It appears that the Authoritative approach to discipline is best for well-balanced children.


Planning ahead

Talking with your partner to make a plan for how you want to discipline your child is essential to avoid confusion and inconsistencies, children thrive in environments where there are firm but fair boundaries, when parenting is consistent, this makes them feel safe. You are unlikely to agree on everything although having an open discussion and meeting in the middle is a great start.

Without a plan, parents often (without thinking) repeat negative discipline methods they experienced as children. Ask yourself if there is anything about the discipline that you experienced as a child that you want to be different for your child and how you could implement it, you may be that you will benefit from therapy to explore and heal from any adverse childhood experiences before you can be fully successful in making changes.

For those parents that don’t have a partner or extended family support, things may be more difficult, especially if like me, you didn’t have a childhood with ideal examples of parenting. I remember as a young parent with my first child, I had an uninvolved partner and no family support. I had no clue about child development, discipline or even relationships and I didn’t know who to ask. I do still feel sad and ashamed (although I have apologised and explained to my first born) that I went between being an authoritarian parent and an uninvolved parent, I repeated a lot of my childhood history although, one thing I made sure of (and can be proud of) I never criticised my daughters appearance because I did realise the huge impact that had on me.

Whether you are a lone parent or with a partner, think about positive ways to model good behaviour for your child (that includes how you and people around you interact, remember children learn by example and they are always watching.

“I did then what I knew how to do. Now that I know better, I do better.”― Maya Angelou

Time Out vs Time In


There are always different methods of moderating children’s behaviour being introduced, time-out has become an alternative to the naughty step, shouting and smacking which may indeed be positive progression although it is not always ideal.

The impact of time-outs depends firstly, on how they are implemented, if parents scream and shout and send their children away to punish them that is a very different experience than if parents are respectfully and calmly asking their child to take some time to calm themselves down and take a break before attending to their needs.


We have to be aware some children can regulate by themselves (and may like to) while other children need someone else to co-regulate with them, this depends on how secure they feel in their own company and if they have already learned methods to calm themselves down (self-regulate).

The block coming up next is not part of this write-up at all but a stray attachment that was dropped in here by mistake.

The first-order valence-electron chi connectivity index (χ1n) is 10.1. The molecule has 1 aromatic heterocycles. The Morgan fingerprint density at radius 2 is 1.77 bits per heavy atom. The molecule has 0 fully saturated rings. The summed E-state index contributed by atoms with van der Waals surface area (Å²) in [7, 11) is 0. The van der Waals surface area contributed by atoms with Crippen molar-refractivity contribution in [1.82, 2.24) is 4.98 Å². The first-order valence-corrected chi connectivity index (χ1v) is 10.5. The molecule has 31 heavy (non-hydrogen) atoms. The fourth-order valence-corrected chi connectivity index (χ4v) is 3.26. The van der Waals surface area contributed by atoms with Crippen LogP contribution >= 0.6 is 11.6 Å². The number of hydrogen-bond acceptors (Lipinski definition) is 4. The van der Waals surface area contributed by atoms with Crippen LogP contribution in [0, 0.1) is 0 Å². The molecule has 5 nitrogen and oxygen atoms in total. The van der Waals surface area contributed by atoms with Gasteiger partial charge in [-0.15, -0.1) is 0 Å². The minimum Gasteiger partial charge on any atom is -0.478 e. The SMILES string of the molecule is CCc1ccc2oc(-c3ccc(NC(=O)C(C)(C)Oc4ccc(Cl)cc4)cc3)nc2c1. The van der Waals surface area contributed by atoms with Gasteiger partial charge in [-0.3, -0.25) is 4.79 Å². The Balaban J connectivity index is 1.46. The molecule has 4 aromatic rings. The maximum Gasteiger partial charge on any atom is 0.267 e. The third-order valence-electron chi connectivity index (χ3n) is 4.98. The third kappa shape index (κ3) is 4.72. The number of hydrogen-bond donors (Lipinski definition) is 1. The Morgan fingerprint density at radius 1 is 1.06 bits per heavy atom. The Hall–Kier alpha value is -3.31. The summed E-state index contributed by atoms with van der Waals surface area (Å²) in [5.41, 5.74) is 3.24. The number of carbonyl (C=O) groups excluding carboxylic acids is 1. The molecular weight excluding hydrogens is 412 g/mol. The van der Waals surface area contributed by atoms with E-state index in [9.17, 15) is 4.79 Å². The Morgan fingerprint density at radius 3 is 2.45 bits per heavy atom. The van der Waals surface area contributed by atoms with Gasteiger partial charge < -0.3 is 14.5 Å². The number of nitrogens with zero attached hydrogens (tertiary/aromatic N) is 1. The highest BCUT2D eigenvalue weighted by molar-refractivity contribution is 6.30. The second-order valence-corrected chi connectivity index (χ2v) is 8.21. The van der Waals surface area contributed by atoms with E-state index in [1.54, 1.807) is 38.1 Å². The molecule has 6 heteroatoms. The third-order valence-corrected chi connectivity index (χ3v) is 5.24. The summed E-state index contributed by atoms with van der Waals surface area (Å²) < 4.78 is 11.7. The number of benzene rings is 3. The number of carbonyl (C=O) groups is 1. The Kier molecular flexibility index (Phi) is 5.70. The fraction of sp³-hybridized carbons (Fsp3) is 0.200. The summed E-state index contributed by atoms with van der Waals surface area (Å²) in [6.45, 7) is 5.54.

Asking a child to think (alone) about what has just happened can be unhelpful because they often act in the moment on their emotions so little ‘thought’ goes into what they are doing; they will need someone to explore with them, help them make sense of things so they gain understanding, they are unlikely to do that alone. Being sent away may induce feelings of rejection and being unsupported.


“We all know that rejection hurts, but neuroscience has concluded that it does in fact, literally, hurt. While the brain does not process emotional pain and physical pain identically, the reaction and cascading events are very similar”

25 Dec 2015 Rejection And Physical Pain Are The Same To Your Brain - Forbes https://www.forbes.com/sites/.../rejection-and-physical-pain-are-the-same-to-your-brain/


Time-out when a child is distressed is confusing and upsetting for them also, it induces further distress.


When someone it distressed they cannot think straight, they go into survival mode and their brains are hijacked by their emotions. They need time-in with someone to help them regulate.


Think of a time you’ve been upset by something, how it goes round and round in your mind (often getting bigger and bigger) until you get it out your system through talking to someone or it is resolved, now imagine, you are a young person sent to your room alone to think about something, nobody to talk to, no power to resolve it…how helpful do you think that would be?


Unless behaviour is deliberate and manipulative (without distress) Time In is always preferable, the child learns to regulate their emotions while supported. Sometimes children just need some space to calm down with someone by their side. Yes, it may seem hard work and inconvenient in today’s hectic lifestyles, after all, parents are having to balance so much already. The sooner you implement good discipline and invest time in supporting your child the better your relationship will be and the less disruption your family will face further down the line.

Please see the blogs on my website for ideas on how to interact and build a healthy relationship with your child

https://www.snakesandladderschildrenscounselling.co.uk/blog